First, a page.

The beacon of a candle in a window sends a spiritual message; the welcoming flicker sends a secular one. There are as many reasons to put a candle in the front window of your house as there are front windows, but there is one common precaution everyone should observe: burn the light safely -- far from flammable materials, curious children and pets, and never leave it unmonitored. An electric candle, with a bulb to replace the flame, is a more prudent choice for the holidays or anytime.
In Ireland, Christmas replaced the pagan solstice and Protestantism attempted to replace Catholicism. History depicts the brutal British repression of Irish Catholics that outlawed priests and any practice of the faith. Priests went underground, traveling incognito to say Masses and tend to believers' souls. Irish Catholics took to leaving a candle burning in the window and the door unlocked at Christmas as a sign it was safe for a priest to slip in under cover of darkness. As the practice spread, the British questioned it and were told it was a tradition that symbolized pure and open hearts welcoming the Blessed Virgin, St. Joseph and the Baby Jesus wandering in search of shelter. The Irish who migrated to America brought the custom with them as a holiday practice.
Homeward bound travelers in colonial America might be greeted with the sight of a candle burning in the front window. The welcome was part silent prayer for the safe return of the absent person and a sign that there was someone waiting and tending the fire. A candle might send a message out into the night -- that a child had been born or a family had received a windfall or blessing. During celebrations, the candle expressed respect for public figures or special commemorations. Bed and breakfast hosts lit a candle in the window to light the way to their door and announce there were available beds. The general sense of welcome symbolized by the candle helped the practice to spread to inns and homes at any time of year.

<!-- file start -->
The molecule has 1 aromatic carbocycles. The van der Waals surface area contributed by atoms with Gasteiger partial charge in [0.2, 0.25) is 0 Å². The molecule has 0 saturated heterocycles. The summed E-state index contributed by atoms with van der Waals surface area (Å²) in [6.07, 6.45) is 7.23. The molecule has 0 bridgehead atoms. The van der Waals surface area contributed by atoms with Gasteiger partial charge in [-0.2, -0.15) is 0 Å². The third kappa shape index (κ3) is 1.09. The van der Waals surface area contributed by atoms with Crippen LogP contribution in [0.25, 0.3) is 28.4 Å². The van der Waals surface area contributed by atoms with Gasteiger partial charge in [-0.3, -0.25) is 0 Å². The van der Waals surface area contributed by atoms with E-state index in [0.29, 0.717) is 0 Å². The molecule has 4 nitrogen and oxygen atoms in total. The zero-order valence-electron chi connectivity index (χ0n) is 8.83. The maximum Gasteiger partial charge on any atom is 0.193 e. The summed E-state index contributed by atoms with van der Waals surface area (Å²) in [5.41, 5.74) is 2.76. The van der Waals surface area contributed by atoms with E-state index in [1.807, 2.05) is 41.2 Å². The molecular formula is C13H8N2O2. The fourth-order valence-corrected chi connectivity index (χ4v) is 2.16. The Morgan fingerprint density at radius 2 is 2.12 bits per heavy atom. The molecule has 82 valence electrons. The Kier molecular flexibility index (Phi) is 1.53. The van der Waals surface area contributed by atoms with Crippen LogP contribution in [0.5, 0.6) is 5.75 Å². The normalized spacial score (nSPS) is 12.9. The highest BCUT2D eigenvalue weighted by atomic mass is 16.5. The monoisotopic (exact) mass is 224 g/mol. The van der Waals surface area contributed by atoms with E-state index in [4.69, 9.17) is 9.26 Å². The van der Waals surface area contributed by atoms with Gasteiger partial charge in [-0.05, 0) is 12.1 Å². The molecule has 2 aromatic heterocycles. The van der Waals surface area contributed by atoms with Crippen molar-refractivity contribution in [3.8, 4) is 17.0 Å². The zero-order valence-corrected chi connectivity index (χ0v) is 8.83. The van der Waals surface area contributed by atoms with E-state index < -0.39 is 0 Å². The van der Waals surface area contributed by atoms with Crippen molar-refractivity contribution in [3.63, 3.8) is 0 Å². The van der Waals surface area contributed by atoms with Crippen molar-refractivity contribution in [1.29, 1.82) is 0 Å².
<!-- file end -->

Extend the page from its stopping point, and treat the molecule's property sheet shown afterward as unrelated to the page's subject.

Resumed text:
Holiday windows bright with candles symbolize different spiritual traditions for those of different faiths. Christians see the candle as the Star of Bethlehem, the light that guided the Magi to the stable where Jesus, the newborn savior, sheltered. A menorah in the window is a Jewish custom that symbolizes the miracle of Chanukah when a single jug of oil was said to burn for eight days as the Maccabees recaptured, purified and rededicated the Temple in Jerusalem. Today a menorah in the window stands for the determination of the Jewish people not to be forced to assimilate into another religion and abandon their own faith.
The tradition of burning a candle in the window survives as a sign of welcome, even when those lighting the tiny beacons are unfamiliar with the history and symbolism of the practice. It is customary to place candles in the downstairs front windows, especially in traditional-style homes with symmetrical architecture. Large versions of electric candles may be placed in sidelights or just outside them on a porch during the holidays to draw attention to the front door in a brightly decorated yard. And porch lights -- pendants, lanterns and all-weather sconces -- are the modern equivalent of the candle in the window, lighting the way home and welcoming visitors with a ray of warmth.